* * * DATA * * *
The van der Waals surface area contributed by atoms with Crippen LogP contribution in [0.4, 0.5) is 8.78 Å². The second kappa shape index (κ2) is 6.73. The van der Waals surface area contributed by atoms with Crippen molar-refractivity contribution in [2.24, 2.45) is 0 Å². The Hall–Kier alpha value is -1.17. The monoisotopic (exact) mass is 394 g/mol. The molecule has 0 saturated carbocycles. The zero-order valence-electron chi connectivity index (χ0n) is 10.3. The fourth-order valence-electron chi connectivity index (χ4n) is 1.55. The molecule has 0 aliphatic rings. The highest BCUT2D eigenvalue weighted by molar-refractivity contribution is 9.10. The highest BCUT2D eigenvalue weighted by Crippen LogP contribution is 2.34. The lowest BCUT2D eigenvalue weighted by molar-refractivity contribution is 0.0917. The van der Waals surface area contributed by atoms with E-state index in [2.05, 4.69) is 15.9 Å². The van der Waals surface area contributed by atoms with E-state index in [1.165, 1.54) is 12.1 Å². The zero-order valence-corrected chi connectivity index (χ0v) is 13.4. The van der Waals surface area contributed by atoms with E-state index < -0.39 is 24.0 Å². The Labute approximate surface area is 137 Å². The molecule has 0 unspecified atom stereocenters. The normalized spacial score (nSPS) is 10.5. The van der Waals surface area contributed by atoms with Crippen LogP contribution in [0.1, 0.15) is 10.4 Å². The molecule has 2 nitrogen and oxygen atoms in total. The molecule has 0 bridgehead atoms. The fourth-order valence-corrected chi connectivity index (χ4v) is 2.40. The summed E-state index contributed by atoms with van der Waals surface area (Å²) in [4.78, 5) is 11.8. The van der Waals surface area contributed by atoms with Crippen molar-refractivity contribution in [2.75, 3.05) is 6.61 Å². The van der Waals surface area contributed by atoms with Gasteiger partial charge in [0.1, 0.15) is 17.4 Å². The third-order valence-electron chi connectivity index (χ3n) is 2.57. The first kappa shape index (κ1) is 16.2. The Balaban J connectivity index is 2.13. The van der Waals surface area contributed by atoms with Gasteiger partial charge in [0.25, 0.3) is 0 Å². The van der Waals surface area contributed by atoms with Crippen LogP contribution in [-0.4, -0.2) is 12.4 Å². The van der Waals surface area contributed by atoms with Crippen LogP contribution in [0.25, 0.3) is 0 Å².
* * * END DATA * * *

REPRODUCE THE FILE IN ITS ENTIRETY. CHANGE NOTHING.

The van der Waals surface area contributed by atoms with Crippen LogP contribution in [0.4, 0.5) is 8.78 Å². The second kappa shape index (κ2) is 6.73. The van der Waals surface area contributed by atoms with Crippen molar-refractivity contribution in [2.24, 2.45) is 0 Å². The Hall–Kier alpha value is -1.17. The monoisotopic (exact) mass is 394 g/mol. The molecule has 0 saturated carbocycles. The zero-order valence-electron chi connectivity index (χ0n) is 10.3. The fourth-order valence-electron chi connectivity index (χ4n) is 1.55. The molecule has 0 aliphatic rings. The highest BCUT2D eigenvalue weighted by molar-refractivity contribution is 9.10. The highest BCUT2D eigenvalue weighted by Crippen LogP contribution is 2.34. The lowest BCUT2D eigenvalue weighted by molar-refractivity contribution is 0.0917. The van der Waals surface area contributed by atoms with E-state index in [2.05, 4.69) is 15.9 Å². The van der Waals surface area contributed by atoms with E-state index in [1.165, 1.54) is 12.1 Å². The zero-order valence-corrected chi connectivity index (χ0v) is 13.4. The van der Waals surface area contributed by atoms with E-state index < -0.39 is 24.0 Å². The Labute approximate surface area is 137 Å². The molecule has 0 unspecified atom stereocenters. The normalized spacial score (nSPS) is 10.5. The van der Waals surface area contributed by atoms with Crippen LogP contribution in [0.1, 0.15) is 10.4 Å². The molecule has 2 nitrogen and oxygen atoms in total. The molecule has 0 bridgehead atoms. The fourth-order valence-corrected chi connectivity index (χ4v) is 2.40. The summed E-state index contributed by atoms with van der Waals surface area (Å²) in [4.78, 5) is 11.8. The van der Waals surface area contributed by atoms with Crippen molar-refractivity contribution in [2.75, 3.05) is 6.61 Å². The van der Waals surface area contributed by atoms with Gasteiger partial charge in [0.1, 0.15) is 17.4 Å². The third-order valence-electron chi connectivity index (χ3n) is 2.57. The first kappa shape index (κ1) is 16.2. The Balaban J connectivity index is 2.13. The van der Waals surface area contributed by atoms with Gasteiger partial charge in [0.25, 0.3) is 0 Å². The van der Waals surface area contributed by atoms with Crippen LogP contribution in [-0.4, -0.2) is 12.4 Å². The van der Waals surface area contributed by atoms with Crippen LogP contribution in [0.25, 0.3) is 0 Å².